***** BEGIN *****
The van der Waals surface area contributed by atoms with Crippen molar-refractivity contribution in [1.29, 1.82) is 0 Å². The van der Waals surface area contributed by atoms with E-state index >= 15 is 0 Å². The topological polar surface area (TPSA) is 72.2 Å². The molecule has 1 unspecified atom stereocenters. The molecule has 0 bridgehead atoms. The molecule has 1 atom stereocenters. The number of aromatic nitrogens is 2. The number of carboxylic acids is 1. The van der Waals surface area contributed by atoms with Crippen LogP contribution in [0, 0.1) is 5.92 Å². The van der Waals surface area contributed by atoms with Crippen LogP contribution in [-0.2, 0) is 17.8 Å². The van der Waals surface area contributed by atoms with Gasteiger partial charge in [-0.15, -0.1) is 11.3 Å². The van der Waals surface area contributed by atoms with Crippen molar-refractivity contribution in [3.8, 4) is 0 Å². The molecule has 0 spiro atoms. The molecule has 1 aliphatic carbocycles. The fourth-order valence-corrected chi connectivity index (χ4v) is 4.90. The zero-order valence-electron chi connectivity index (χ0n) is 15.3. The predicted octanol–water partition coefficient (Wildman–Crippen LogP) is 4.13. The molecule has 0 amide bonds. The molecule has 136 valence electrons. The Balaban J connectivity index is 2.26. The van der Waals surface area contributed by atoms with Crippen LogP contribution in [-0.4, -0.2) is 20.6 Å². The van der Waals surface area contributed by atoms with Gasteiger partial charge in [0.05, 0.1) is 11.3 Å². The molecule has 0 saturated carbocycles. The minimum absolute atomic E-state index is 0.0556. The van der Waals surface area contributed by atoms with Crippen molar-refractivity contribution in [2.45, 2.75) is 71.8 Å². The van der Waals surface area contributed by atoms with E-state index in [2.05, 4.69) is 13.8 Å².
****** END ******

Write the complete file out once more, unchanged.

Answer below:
The van der Waals surface area contributed by atoms with Crippen molar-refractivity contribution in [1.29, 1.82) is 0 Å². The van der Waals surface area contributed by atoms with E-state index >= 15 is 0 Å². The topological polar surface area (TPSA) is 72.2 Å². The molecule has 1 unspecified atom stereocenters. The molecule has 0 bridgehead atoms. The molecule has 1 atom stereocenters. The number of aromatic nitrogens is 2. The number of carboxylic acids is 1. The van der Waals surface area contributed by atoms with Crippen LogP contribution in [0, 0.1) is 5.92 Å². The van der Waals surface area contributed by atoms with Crippen LogP contribution in [-0.2, 0) is 17.8 Å². The van der Waals surface area contributed by atoms with Gasteiger partial charge in [-0.15, -0.1) is 11.3 Å². The van der Waals surface area contributed by atoms with Crippen molar-refractivity contribution in [3.8, 4) is 0 Å². The molecule has 0 spiro atoms. The molecule has 1 aliphatic carbocycles. The fourth-order valence-corrected chi connectivity index (χ4v) is 4.90. The zero-order valence-electron chi connectivity index (χ0n) is 15.3. The predicted octanol–water partition coefficient (Wildman–Crippen LogP) is 4.13. The molecule has 0 amide bonds. The molecule has 136 valence electrons. The Balaban J connectivity index is 2.26. The van der Waals surface area contributed by atoms with Crippen LogP contribution in [-0.4, -0.2) is 20.6 Å². The van der Waals surface area contributed by atoms with Gasteiger partial charge in [0.05, 0.1) is 11.3 Å². The molecule has 0 saturated carbocycles. The minimum absolute atomic E-state index is 0.0556. The van der Waals surface area contributed by atoms with Crippen molar-refractivity contribution in [2.45, 2.75) is 71.8 Å². The van der Waals surface area contributed by atoms with E-state index in [2.05, 4.69) is 13.8 Å².